Larry LaBenne practices pharmacy in DuBois, Penn. Contact him at firstname.lastname@example.org.
When it comes to knowledge of medications and their actions, pharmacists have it way over most physicians. For the sake of the patient, you have to speak up, whether the doc likes it or not.
“Yes, Doctor. I know this heavily marketed medication lowers blood pressure very well, but there are more things to consider,” I said. “Is the cost prohibitive for her?” he asked. “It’s very expensive, but that is not the only issue,” I said. “What else is there to consider?” he asked defensively.
“Did you know that postmarketing studies on this drug have shown significantly more CV deaths vs. placebo?”
“How could you possibly know that, and how could that possibly be the case?”
“I’m a pharmacist. It’s my job to know such things.” I deliberately brought the trials to his attention so that he could evaluate them.
“Well, the rep was just in yesterday and didn’t say a word about that,” he argued.
“The same rep knew nothing of the trials when I asked whether he had further information on them,” I replied.
“Reps visit pharmacies?” he said incredulously.
“This one used to,” I answered. “Incidentally, I never saw him again after the last visit, when I asked him about the post-marketing trials."
“The medication clearly has the ability to lower pressure to evidence-based blood pressure goals,” said the doctor. “I have literature on its safety and effectiveness, and have observed its effectiveness in my practice. It seems extraordinary to me that a medication that lowers blood pressure so well could result in CV deaths. Please educate me,” he added, with obvious sarcasm.
I told him that a frequently unmentioned side effect of some blood pressure medications is interference with one or more cardioprotective mechanisms, which offsets any CV protection that would otherwise be afforded by lower BP.
I gave him examples of such mechanisms, including endothelial fibrinolytic activity and a decreased ApoA/ApoB ratio.
His demeanor started to change. Maybe the big words gave me some credibility in his eyes. I don’t know, but in the interest of patient care I was willing to do whatever it took to get through to him.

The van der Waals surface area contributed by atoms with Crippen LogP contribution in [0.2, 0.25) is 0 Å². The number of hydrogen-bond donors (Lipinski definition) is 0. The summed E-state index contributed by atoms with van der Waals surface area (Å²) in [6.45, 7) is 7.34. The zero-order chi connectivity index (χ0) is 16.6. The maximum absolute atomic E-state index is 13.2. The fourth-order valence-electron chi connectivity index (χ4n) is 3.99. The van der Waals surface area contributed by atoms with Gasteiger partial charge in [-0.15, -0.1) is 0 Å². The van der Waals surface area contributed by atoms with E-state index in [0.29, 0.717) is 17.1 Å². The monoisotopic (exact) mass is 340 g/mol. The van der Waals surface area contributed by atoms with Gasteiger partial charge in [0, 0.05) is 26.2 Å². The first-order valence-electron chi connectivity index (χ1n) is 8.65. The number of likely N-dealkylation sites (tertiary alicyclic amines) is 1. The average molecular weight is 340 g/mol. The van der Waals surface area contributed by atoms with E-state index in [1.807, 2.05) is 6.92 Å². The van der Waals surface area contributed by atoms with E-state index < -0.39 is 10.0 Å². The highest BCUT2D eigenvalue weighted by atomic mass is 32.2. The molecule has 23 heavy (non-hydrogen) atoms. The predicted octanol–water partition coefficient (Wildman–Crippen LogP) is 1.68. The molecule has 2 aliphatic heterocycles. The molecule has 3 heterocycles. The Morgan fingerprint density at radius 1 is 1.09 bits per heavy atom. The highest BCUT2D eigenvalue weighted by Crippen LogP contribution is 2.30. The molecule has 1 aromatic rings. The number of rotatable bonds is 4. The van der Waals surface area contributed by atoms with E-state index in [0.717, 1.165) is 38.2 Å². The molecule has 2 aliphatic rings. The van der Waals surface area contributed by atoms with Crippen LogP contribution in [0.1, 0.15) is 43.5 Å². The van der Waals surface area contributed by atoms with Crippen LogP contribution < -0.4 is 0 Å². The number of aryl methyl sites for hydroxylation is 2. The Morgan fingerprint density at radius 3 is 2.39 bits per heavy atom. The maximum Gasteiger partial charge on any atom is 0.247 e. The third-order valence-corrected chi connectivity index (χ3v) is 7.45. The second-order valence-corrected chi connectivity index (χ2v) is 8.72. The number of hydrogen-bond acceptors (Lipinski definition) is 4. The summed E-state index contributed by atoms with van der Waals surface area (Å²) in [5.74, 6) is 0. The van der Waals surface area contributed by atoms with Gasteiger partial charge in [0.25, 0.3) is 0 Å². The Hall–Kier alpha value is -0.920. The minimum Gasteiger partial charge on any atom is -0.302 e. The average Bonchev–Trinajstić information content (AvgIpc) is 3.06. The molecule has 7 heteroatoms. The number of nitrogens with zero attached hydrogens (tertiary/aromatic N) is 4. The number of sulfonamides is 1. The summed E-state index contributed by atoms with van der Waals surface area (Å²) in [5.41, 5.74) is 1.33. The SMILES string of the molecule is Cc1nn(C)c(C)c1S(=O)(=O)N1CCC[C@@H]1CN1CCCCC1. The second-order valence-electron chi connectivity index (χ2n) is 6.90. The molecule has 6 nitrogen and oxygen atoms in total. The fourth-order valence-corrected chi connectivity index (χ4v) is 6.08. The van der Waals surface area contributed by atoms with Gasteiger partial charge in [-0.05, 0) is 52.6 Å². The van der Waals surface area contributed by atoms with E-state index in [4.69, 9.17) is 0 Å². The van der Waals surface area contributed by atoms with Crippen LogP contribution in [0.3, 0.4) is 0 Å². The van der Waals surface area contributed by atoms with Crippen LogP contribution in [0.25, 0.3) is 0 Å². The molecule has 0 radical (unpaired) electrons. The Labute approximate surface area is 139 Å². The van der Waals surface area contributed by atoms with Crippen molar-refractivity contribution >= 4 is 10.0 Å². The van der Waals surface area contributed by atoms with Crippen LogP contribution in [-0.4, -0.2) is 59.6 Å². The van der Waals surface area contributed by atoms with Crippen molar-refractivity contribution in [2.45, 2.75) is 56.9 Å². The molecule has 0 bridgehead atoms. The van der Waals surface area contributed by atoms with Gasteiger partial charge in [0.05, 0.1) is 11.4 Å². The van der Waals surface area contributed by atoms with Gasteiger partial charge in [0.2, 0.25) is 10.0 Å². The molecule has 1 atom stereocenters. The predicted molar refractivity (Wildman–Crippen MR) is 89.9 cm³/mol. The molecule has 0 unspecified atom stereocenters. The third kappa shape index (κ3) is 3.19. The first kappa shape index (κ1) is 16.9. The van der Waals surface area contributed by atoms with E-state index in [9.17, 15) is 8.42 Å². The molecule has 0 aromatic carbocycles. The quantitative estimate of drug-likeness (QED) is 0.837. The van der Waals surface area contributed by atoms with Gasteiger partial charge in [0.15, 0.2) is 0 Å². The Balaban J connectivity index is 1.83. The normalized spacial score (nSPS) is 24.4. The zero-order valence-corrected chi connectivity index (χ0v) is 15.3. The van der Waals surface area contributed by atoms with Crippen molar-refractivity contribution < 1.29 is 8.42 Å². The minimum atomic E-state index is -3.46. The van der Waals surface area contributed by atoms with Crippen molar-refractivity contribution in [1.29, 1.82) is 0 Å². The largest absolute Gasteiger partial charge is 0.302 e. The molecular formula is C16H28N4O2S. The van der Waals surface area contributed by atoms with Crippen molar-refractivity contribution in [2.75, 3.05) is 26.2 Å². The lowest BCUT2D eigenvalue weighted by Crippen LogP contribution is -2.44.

“Well, that does seem to make sense,” he said. I could tell that he wanted to throw in some of the Latinate jargon that typifies the medical profession, but he didn’t seem to have any handy.
Finally he said, “So what do you suggest?”
My mind raced. I was tempted to seize the opportunity to educate him on the virtues of proper drug selection.
If I could influence him, maybe I could influence other prescribers. Maybe other pharmacists could do the same thing. Perhaps then the use of junk drugs that waste billions of healthcare dollars would start to go down. I could describe how there is little or no evidence that many of the top 200 prescribed medications improve outcomes. How nice it would be to put an end to most of the CR formulations and most of the SNRIs, not to mention the gabamimetics. We could see better outcomes with initial hypertension therapy if chlorthalidone were preferred over HCTZ. Atenolol will quickly fall out of favor when a beta-blocker is indicated. Undoubtedly, we will see fewer CV events with NSAIDs when prescribers are more aware of oral diclofenac. Maybe the ongoing disappointments from so-called innovations in drug development will end if "me too" drugs are subject to more critical review before they're prescribed. Drug selection could finally be based on outcomes evidence. Let’s start right now.
Since the patient was diabetic and had CAD, I suggested either ramipril or perindopril, based on the HOPE and EUROPA trials. Silence ensued.
“I am not familiar enough with either of those medications. Let’s do lisinopril," he said.
“That is a far better choice than the first,” I said, “but I’m unclear on your rationale.”
“Don’t worry about it. Just be glad we're not sticking with my first choice - which I might not have changed, if it weren’t for the problem with cost,” he said. I was shocked.
“I’ll do the prescribing and you do the dispensing,” he said. “Like it or not, that’s the reality, and I don’t see it changing anytime soon. Your profession is not exactly known for progressiveness.”
Whether I liked it or not, at least we ended the conversation agreeing on something.
Larry LaBenne is staff pharmacist with Martin’s Pharmacy in DuBois, Penn. Contact him at email@example.com.